Porsche Macan 2.0T review: Hands-on
The Porsche Macan is a compact SUV named after the Javanese word for tiger. So, is it a wild animal or a domestic pet?
The 2020 Porsche Macan represents the last chance for those in the market for both an SUV and a Porsche badge to land themselves a petrol-powered Macan. This relatively affordable offering by Porsche will be moving to an electric platform when the next-generation model is released.
With a price tag starting at $81,400, the Macan is the most accessible Porsche in the range, offering a premium interior coupled with those signature penned-in-Stuttgart looks. With options, our tester came in at $91,510 before on-roads.
So if you have a bit of money to burn on an SUV, but can't break the six-figure mark on a new vehicle, would you choose a Porsche Macan?
Porsche has a distinct style that designers have managed to transfer between sedan, coupe and SUV effectively. You instinctively recognise a Porsche before you even see the badge.
For the 2020 model, it gets a bit of a visual update with a new four-headlight configuration as well as a number of subtle tweaks to various panels around the vehicle. Minimal stuff.
From a personal point of view, I like the look of the Macan. It retains that famous aggressive, sporty look synonymous with Porsches, without going overboard. The only visual letdown of the Macan we tested was the 19-inch alloys. Granted you can option better ones, but surely there is a more attractive option straight out of the box?
What's the 2020 Porsche Macan like inside?
It screams Porsche. You get a plethora of buttons in the centre console in a supercar type arrangement. The dash also retains that trademark squared-off shape that has stuck with all Porsches through the generations. But that is hardly surprising given the subtle refinements company stylists make to their vehicles between generations.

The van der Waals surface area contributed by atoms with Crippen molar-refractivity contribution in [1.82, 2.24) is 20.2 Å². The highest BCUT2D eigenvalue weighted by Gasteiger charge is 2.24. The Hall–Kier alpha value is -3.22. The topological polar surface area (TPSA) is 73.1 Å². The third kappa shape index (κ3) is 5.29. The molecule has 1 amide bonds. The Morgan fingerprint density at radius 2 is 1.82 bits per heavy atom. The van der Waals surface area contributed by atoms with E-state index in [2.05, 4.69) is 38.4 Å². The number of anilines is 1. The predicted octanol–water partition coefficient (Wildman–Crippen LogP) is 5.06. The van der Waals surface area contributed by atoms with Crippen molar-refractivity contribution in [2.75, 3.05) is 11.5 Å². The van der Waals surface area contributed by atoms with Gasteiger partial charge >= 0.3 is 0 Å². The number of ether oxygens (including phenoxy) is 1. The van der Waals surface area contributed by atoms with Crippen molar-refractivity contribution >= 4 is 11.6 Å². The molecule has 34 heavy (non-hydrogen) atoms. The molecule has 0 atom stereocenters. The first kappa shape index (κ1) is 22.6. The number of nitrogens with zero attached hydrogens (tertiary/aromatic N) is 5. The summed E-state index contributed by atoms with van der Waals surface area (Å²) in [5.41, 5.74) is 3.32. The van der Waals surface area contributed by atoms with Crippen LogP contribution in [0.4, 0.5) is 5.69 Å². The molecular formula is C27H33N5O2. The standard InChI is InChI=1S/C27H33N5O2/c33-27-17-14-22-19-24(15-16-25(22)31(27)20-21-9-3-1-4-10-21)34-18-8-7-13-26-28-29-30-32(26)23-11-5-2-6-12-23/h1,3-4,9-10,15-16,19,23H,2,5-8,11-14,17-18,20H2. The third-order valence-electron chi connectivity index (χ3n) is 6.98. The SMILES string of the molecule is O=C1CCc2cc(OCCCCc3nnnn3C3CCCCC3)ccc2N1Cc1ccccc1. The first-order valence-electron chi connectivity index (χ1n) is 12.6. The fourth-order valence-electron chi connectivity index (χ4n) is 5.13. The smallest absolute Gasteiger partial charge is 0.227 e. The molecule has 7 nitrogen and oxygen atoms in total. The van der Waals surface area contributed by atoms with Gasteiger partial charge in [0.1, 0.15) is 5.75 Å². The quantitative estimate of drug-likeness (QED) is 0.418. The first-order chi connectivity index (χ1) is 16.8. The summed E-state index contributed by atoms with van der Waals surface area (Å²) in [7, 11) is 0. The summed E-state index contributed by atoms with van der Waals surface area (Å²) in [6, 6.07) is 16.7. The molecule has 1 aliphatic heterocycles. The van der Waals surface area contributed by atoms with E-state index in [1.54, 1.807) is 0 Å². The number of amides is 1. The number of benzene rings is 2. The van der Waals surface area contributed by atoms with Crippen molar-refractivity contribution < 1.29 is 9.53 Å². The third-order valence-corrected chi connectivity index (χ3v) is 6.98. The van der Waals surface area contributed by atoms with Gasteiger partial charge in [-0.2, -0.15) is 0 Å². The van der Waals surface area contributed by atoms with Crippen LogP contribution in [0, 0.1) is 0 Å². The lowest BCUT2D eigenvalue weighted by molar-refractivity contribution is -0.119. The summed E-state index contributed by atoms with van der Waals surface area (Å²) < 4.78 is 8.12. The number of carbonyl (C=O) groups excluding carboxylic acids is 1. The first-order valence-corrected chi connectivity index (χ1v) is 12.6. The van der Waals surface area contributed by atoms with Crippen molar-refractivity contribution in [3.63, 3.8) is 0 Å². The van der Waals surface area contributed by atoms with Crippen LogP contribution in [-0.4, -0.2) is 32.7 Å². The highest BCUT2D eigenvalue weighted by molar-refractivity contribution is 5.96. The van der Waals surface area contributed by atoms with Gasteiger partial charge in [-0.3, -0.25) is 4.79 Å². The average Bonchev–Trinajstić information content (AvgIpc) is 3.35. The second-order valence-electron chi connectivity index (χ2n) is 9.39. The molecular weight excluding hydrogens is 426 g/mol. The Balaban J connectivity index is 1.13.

That is why a lot of people are drawn to Porsche though. Everything feels refined, so you don't need massive overhauls every single time. With that being said, the move to electric power will be interesting to behold.
Any seat in the vehicle is comfortable. In the front, you get 14-way electric adjustable seats wrapped in leather. The rear pew has comfort seats on the two outboard positions, which slide forward and backward electronically. In terms of legroom in the back, if your rear passengers are around the six-foot mark or higher, things will be squishy, especially with a third passenger on the backbench.
In terms of technology, the infotainment system has everything you will need and interacting with the 10.9-inch widescreen touchscreen is quite easy. The system will also sense your hand moving toward it and display some extra options depending on what menu you are on. You also get both Android Auto and Apple CarPlay as they both come as standard – as does DAB+, which was an option on the Range Rover Velar we reviewed last week.
Audio was delivered through the standard audio system, which has 10 speakers with an integrated amplifier straight out of the gate. Audio quality was quite good, but if on your test drive isn't up to scratch, you can option a Bose surround sound system for an additional $2,470.
Along with the 14-way adjustable seats, the steering wheel is also electronically adjustable, so getting set up is a breeze. There are also three memory settings, so you won't have to fiddle around every time you jump in the vehicle.
On the road
No matter who you are, you always get excited to drive a Porsche, no matter the model. The Macan is no exception. After hopping in and turning the ignition (there is no push-button start, but an ever-present key you turn) and getting comfortable, we set off around Sydney.
Having not engaged Sport mode, we found the ride to be impressive. Its ride is far from jarring, but it also retains that sharp, on-point feeling you would expect from the Stuttgart brand.